are rife that once upon a time, during the infamous prohibition
fiasco, White Oaks augmented its celebrated cuisine by dispensing
forbidden spirits. Not the bath-tub gin and needled beer
variety that were rampant, mind you, but the authentic wares of
distillers in Canada, Scotland, and France. In addition
to this brazen liquor transgression, some hardy survivors of that
era whisper that high-stakes gambling supplemented the whole ticklish
In frank answer to these vicious innuendoes, the plain unadulterated
truth is that this doyen of restaurants was guilty as implied
on all counts.
White Oaks opened its doors in 1928 and it became the
place to be seen in almost immediately. The larder
was always chock a-block and it was presided over by master practitioners
of the epicurean art. The booze was ferried in from Canada
nightly and it flowed copiously from dusk to dawn. These
two necessities of the good life were further enhanced by grand-scale
wagering, and it was within this sybaritic ambiance that captains
of the industry, political hacks, denizens of the underworld,
and sports and entertainment luminaries, mingled and rubbed congenial
short, those were clandestine, but oh so tempting, times. The
roster of White Oaks' patrons read like a Cleveland "Who's Who,"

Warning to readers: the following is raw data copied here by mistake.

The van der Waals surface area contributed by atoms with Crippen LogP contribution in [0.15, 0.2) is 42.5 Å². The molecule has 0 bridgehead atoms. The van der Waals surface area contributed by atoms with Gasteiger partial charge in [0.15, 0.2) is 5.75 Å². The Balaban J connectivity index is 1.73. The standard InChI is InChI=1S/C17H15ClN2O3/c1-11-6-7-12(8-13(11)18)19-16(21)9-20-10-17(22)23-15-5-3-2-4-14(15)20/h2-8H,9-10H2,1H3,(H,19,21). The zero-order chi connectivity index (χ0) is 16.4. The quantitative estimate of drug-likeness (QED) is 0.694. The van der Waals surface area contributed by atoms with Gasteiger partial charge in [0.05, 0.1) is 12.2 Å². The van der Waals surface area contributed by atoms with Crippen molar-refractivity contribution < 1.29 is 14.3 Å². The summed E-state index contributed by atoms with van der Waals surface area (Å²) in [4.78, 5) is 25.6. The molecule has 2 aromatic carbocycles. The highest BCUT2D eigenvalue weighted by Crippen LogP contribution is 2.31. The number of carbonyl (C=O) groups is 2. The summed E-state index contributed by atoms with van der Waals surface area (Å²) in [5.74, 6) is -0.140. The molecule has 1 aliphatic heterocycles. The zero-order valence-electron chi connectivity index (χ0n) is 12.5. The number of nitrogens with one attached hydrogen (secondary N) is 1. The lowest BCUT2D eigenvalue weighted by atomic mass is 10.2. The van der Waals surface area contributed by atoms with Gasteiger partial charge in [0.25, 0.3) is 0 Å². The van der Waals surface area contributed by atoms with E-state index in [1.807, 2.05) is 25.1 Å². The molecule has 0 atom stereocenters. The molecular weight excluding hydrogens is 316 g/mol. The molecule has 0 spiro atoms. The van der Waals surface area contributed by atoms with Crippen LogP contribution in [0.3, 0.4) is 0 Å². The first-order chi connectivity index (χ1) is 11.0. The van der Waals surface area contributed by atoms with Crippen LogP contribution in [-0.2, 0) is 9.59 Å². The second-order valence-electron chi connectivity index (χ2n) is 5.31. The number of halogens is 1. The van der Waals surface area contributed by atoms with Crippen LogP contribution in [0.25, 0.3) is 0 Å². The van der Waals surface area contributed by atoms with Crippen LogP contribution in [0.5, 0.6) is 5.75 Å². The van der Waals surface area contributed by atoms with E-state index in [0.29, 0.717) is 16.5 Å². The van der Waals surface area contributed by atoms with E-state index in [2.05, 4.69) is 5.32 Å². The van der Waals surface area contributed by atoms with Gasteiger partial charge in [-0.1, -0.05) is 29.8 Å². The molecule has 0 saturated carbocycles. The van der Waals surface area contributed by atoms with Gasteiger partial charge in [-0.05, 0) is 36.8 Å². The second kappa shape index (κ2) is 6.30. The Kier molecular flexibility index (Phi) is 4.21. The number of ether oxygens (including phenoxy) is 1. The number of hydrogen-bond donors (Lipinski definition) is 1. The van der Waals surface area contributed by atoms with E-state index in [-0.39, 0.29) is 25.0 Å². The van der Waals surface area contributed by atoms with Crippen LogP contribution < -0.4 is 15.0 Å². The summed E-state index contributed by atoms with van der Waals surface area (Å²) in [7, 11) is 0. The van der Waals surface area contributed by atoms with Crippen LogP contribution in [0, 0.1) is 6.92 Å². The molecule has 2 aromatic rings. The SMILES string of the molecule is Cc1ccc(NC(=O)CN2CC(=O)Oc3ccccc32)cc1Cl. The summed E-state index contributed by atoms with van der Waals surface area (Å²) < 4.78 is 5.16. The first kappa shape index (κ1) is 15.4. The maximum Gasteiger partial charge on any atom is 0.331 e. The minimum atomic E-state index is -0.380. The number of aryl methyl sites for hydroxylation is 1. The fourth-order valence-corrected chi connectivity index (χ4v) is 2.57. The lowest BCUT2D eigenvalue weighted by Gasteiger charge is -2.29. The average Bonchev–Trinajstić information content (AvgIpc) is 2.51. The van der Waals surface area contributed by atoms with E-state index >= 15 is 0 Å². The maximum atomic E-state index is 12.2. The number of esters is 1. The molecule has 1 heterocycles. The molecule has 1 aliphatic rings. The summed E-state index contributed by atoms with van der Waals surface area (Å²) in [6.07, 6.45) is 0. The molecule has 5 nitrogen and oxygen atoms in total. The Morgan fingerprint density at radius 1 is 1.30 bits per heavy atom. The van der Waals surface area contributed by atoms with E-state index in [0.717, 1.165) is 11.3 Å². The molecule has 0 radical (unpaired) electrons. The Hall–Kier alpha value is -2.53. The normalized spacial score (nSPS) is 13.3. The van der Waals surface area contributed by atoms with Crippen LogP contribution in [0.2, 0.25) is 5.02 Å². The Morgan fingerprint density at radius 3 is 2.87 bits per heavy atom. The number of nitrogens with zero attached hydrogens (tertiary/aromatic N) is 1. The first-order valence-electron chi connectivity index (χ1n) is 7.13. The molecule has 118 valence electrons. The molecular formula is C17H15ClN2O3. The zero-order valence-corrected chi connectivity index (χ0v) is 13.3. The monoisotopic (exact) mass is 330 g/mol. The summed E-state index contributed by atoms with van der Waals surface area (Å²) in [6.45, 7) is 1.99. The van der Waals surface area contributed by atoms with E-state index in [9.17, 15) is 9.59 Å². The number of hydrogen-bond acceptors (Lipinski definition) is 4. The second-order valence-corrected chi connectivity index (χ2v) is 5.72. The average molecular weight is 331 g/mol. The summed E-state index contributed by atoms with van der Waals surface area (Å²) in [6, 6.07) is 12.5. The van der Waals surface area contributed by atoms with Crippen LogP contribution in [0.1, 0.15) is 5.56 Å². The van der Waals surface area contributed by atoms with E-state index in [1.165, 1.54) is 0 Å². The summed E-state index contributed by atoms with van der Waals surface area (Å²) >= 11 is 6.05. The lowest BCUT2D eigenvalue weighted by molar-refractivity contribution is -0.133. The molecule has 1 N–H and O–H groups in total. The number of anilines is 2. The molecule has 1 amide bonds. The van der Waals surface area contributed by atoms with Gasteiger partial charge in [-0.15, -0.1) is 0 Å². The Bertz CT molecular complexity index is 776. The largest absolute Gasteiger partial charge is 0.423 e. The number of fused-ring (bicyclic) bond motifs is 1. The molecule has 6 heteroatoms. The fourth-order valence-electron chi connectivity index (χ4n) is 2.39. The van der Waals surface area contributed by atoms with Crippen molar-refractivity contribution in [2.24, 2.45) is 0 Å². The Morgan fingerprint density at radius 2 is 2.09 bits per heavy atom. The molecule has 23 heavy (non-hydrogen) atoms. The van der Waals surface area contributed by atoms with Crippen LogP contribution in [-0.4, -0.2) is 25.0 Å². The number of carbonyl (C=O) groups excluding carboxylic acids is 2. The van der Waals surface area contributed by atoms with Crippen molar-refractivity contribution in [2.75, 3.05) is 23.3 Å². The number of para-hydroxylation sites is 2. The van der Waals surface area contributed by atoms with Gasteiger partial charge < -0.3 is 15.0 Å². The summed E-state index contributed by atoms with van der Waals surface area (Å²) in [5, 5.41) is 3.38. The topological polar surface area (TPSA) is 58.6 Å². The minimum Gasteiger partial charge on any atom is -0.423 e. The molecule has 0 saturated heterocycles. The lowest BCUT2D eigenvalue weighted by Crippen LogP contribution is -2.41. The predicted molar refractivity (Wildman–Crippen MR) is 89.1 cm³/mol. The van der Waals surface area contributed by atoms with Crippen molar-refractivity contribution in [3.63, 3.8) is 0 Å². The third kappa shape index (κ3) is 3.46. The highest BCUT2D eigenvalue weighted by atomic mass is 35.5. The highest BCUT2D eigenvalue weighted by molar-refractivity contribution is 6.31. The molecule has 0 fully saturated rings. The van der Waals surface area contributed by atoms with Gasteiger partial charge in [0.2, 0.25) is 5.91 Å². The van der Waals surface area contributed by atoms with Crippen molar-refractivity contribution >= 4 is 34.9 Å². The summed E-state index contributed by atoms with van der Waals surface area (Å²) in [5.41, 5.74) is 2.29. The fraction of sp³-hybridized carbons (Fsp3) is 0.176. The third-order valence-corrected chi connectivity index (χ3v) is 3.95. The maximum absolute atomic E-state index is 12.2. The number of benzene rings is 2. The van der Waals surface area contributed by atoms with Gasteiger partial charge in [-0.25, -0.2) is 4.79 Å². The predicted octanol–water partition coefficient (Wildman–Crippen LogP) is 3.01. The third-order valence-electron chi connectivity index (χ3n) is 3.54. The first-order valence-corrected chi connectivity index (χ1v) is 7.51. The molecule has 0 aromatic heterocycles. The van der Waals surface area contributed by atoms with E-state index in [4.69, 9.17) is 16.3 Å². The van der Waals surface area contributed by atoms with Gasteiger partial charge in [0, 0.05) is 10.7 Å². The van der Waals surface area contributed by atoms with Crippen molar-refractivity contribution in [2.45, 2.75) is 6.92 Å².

and the proud names therein were frequently upstaged by a parade
of national and international personalities. All who came
sought solace, and all who entered accepted the humbling experience
of being surveyed at the peep-hole entry.
For those who seek at least a modicum of documentation, take a
quick peek at the existing door of the men's lounge. It,
as its plaque indicates, was the original entrance to this long-ago
oasis where parched, and the famished, and the jaded, once cavorted
in carefree abandon.
The final truth is that today White Oaks continually strives to
retain the fascinating mystique that has haunted it since it surrendered
its youth some sixty years ago. Toward that end, only you
can measure the success or failure of our efforts and we do cordially
welcome your verdict.
"Bon appetit, " from the staff and management
of White Oaks Top